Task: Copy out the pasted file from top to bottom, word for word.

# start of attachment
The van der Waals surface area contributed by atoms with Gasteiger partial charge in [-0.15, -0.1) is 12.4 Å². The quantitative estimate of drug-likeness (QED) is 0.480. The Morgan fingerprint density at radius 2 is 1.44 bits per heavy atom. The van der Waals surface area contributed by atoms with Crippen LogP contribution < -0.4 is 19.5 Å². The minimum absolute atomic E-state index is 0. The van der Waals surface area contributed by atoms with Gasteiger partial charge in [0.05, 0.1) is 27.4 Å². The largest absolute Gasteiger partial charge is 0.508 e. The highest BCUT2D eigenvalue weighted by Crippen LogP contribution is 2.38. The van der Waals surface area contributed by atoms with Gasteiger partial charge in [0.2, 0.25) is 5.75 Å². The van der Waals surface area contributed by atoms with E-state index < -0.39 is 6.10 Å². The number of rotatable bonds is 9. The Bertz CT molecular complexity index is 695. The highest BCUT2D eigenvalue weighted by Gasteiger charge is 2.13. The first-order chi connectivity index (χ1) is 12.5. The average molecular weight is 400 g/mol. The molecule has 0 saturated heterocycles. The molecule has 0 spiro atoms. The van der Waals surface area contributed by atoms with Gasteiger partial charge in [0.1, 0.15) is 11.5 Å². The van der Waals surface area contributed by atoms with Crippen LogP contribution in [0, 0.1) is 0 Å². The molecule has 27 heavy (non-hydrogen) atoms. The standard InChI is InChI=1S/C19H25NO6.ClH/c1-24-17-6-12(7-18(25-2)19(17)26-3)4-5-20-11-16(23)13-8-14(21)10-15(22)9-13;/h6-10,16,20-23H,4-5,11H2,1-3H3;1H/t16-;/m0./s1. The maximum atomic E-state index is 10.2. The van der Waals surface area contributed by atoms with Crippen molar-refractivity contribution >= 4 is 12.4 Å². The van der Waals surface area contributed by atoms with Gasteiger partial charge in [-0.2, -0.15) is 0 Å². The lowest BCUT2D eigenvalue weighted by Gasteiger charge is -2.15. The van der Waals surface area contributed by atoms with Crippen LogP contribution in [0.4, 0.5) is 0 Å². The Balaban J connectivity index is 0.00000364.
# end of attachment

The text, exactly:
The van der Waals surface area contributed by atoms with Gasteiger partial charge in [-0.15, -0.1) is 12.4 Å². The quantitative estimate of drug-likeness (QED) is 0.480. The Morgan fingerprint density at radius 2 is 1.44 bits per heavy atom. The van der Waals surface area contributed by atoms with Crippen LogP contribution < -0.4 is 19.5 Å². The minimum absolute atomic E-state index is 0. The van der Waals surface area contributed by atoms with Gasteiger partial charge in [0.05, 0.1) is 27.4 Å². The largest absolute Gasteiger partial charge is 0.508 e. The highest BCUT2D eigenvalue weighted by Crippen LogP contribution is 2.38. The van der Waals surface area contributed by atoms with Gasteiger partial charge in [0.2, 0.25) is 5.75 Å². The van der Waals surface area contributed by atoms with E-state index < -0.39 is 6.10 Å². The number of rotatable bonds is 9. The Bertz CT molecular complexity index is 695. The highest BCUT2D eigenvalue weighted by Gasteiger charge is 2.13. The first-order chi connectivity index (χ1) is 12.5. The average molecular weight is 400 g/mol. The molecule has 0 saturated heterocycles. The molecule has 0 spiro atoms. The van der Waals surface area contributed by atoms with Gasteiger partial charge in [0.1, 0.15) is 11.5 Å². The van der Waals surface area contributed by atoms with Crippen LogP contribution in [0, 0.1) is 0 Å². The molecule has 27 heavy (non-hydrogen) atoms. The standard InChI is InChI=1S/C19H25NO6.ClH/c1-24-17-6-12(7-18(25-2)19(17)26-3)4-5-20-11-16(23)13-8-14(21)10-15(22)9-13;/h6-10,16,20-23H,4-5,11H2,1-3H3;1H/t16-;/m0./s1. The maximum atomic E-state index is 10.2. The van der Waals surface area contributed by atoms with Crippen molar-refractivity contribution >= 4 is 12.4 Å². The van der Waals surface area contributed by atoms with Gasteiger partial charge in [-0.2, -0.15) is 0 Å². The lowest BCUT2D eigenvalue weighted by Gasteiger charge is -2.15. The van der Waals surface area contributed by atoms with Crippen LogP contribution in [0.4, 0.5) is 0 Å². The Balaban J connectivity index is 0.00000364.